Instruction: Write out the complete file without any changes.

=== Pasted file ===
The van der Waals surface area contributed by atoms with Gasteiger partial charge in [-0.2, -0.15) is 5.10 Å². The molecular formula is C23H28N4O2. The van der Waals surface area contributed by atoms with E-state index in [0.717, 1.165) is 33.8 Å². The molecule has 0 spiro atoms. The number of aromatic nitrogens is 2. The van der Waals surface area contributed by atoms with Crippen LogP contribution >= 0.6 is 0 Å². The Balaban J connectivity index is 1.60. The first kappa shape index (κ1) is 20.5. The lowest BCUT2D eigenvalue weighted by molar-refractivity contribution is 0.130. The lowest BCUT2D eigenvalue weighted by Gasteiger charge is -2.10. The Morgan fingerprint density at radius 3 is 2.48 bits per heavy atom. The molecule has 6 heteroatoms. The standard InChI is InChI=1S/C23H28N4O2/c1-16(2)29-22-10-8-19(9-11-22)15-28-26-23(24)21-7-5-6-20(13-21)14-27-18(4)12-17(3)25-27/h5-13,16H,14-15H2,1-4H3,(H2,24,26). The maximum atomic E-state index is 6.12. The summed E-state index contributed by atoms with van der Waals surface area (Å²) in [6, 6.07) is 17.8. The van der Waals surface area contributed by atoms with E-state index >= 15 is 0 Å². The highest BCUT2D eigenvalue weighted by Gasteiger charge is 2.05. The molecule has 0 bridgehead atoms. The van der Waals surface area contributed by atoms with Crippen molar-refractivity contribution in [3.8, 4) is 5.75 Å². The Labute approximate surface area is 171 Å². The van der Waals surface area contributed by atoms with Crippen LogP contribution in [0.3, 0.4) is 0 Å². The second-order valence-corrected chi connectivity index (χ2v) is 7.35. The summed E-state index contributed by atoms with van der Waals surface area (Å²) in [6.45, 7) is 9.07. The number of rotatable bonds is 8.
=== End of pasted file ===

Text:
The van der Waals surface area contributed by atoms with Gasteiger partial charge in [-0.2, -0.15) is 5.10 Å². The molecular formula is C23H28N4O2. The van der Waals surface area contributed by atoms with E-state index in [0.717, 1.165) is 33.8 Å². The molecule has 0 spiro atoms. The number of aromatic nitrogens is 2. The van der Waals surface area contributed by atoms with Crippen LogP contribution >= 0.6 is 0 Å². The Balaban J connectivity index is 1.60. The first kappa shape index (κ1) is 20.5. The lowest BCUT2D eigenvalue weighted by molar-refractivity contribution is 0.130. The lowest BCUT2D eigenvalue weighted by Gasteiger charge is -2.10. The Morgan fingerprint density at radius 3 is 2.48 bits per heavy atom. The molecule has 6 heteroatoms. The standard InChI is InChI=1S/C23H28N4O2/c1-16(2)29-22-10-8-19(9-11-22)15-28-26-23(24)21-7-5-6-20(13-21)14-27-18(4)12-17(3)25-27/h5-13,16H,14-15H2,1-4H3,(H2,24,26). The maximum atomic E-state index is 6.12. The summed E-state index contributed by atoms with van der Waals surface area (Å²) in [6, 6.07) is 17.8. The van der Waals surface area contributed by atoms with E-state index >= 15 is 0 Å². The highest BCUT2D eigenvalue weighted by Gasteiger charge is 2.05. The molecule has 0 bridgehead atoms. The van der Waals surface area contributed by atoms with Crippen molar-refractivity contribution in [3.8, 4) is 5.75 Å². The Labute approximate surface area is 171 Å². The van der Waals surface area contributed by atoms with Crippen LogP contribution in [0.3, 0.4) is 0 Å². The second-order valence-corrected chi connectivity index (χ2v) is 7.35. The summed E-state index contributed by atoms with van der Waals surface area (Å²) in [6.45, 7) is 9.07. The number of rotatable bonds is 8.